Have your chihuahua wait while you throw toys all over the house. Then have her find and bring you all of them. Remembering where they are and finding them builds focus, which will help her to be calm.

5

Put it all together

Use the tricks you have taught your Chihuahua to wear her out and exercise her mind throughout the day. Encourage guests to do her tricks with her too. Soon, no one will complain about your crazy Chihuahua, they will be pestering your calm companion to get off the couch and come play!

The Field Trips Method

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Calm comes from experience

The image of calm seems to conjure up someone who has seen and knows a lot. Experience goes with calm like childishness goes with wildness. An experienced Chihuahua is a calm Chihuahua.

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Fun trips

Take your Chihuahua with you wherever you can. Have a designated bag for her where she can feel comfortable no matter where you go.

3

Try new things

Encourage your Chihuahua to explore new places and meet new people. Point out interesting places to sniff and explore. Encourage her to run all over exploring.

4

Go with new people

Ask trusted friends and relatives to take your Chihuahua to their homes or to places with them. Make sure your friends give plenty of treats, toys, and happiness to make it a great experience for your dog.

5

Enjoy the chill

A Chihuahua who has spent the day traveling and exploring will be the picture of calm at the end of the day, as she lays around and thinks about all the cool things she’s done.

By Coral Drake

Published: 12/14/2017, edited: 01/08/2021

Training Questions

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Training Questions and Answers

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Cookie

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Chihuahua, Black lab

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7 Months

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Question

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I just recently went to Pismo Beach,CA with my dog cookie and when we were there I had to hold her the whole time I was there and she was biting me and scratching me the whole time when people would pass by and it was obvious that she was having an anxiety attack. I really need help with that.

Feb. 7, 2021

Cookie's Owner

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Darlene Stott - Dog Trainer and Groomer

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104 Dog owners recommended

Hello, part of it could be the new environment causing her to be anxious. Is this something new for Cookie? She is at a great age for obedience training. Enroll her in classes to socialize her with both people and dogs - this can only benefit her and make her less anxious. The training sessions will give her confidence because dogs really love to train and use their keen minds to learn. The more she knows, the more she will become independent and less stressed. Please look into training in your area right away. Here is a good guide on the basis of training: https://wagwalking.com/training/train-a-pitbull-puppy-to-be-obedient. As well, this guide may give you tips, such as slowly exposing Cookie to things that make her nervous: https://wagwalking.com/training/not-be-scared (The Exposure Method). Good luck to Cookie!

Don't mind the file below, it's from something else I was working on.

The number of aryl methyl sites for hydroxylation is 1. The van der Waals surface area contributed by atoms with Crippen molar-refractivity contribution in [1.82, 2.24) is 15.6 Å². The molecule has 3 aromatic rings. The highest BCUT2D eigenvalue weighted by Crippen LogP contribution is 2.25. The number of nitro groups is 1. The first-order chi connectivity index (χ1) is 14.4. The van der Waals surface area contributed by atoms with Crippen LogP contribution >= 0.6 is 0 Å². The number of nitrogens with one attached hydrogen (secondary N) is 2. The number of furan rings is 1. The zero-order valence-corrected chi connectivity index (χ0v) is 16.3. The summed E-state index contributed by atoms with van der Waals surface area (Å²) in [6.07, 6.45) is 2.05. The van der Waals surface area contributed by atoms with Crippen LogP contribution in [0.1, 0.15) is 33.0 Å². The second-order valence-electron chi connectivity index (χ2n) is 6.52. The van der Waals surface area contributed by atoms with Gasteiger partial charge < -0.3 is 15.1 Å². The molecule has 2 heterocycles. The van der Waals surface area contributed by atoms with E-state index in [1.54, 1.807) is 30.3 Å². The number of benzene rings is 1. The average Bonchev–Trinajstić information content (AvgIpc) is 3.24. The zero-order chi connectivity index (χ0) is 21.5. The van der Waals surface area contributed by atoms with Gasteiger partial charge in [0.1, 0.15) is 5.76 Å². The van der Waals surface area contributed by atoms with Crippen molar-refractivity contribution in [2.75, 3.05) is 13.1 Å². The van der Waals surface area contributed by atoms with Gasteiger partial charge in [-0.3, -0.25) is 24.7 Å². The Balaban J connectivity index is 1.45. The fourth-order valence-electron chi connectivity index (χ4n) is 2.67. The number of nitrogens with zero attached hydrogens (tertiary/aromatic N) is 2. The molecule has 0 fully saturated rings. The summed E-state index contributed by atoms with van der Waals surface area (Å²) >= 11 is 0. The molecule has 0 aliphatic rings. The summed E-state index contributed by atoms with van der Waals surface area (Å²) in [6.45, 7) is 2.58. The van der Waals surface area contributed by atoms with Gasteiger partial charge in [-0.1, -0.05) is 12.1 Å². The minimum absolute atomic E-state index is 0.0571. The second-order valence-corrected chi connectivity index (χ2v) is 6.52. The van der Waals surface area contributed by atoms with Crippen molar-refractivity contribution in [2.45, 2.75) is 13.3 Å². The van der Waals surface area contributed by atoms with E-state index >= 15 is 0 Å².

Feb. 9, 2021

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lola

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Chihuahua

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1 Year

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my dog wont be calm and wont stop scratching when shes hyper and when she is calm she wont play she wont sit,lay,roll over,shake,high five,only knows how to dance and wont bring back stick when playing fetch,and she wont stop pooping and peeing in side.

Dec. 6, 2020

lola's Owner

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Darlene Stott - Dog Trainer and Groomer

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104 Dog owners recommended

Hello, let's start with the potty training. This guide has excellent tips: https://wagwalking.com/training/train-a-german-shepherd-puppy-to-poop-outside (try the Timing Method) and also the Schedule Method from here: https://wagwalking.com/training/train-a-shih-tzu-puppy-to-poop-outside. Take Lola out immediately upon waking, after a meal, after a nap, after playtime etc. Take her every 30 minutes and on long walks to give her a chance to do her stuff. When she has success, praise her and give her a treat. She'll catch on; I know every 30 minutes may seem excessive but once she gets it, the work will be worth it. Make sure that you clean up messes with an enzymatic cleaner that removes all of the scent of the pee from the floors. As for the scratching, if she is scratching excessively, take her to the vet to rule out mites (you cannot see them), parasites, or fleas. And as for the tricks - some dogs just are not into trick training, but you can still have fun with her by working on obedience which will benefit her and stimulate her mentally: https://wagwalking.com/training/obedience-train-a-whippet. Happy training!

Dec. 8, 2020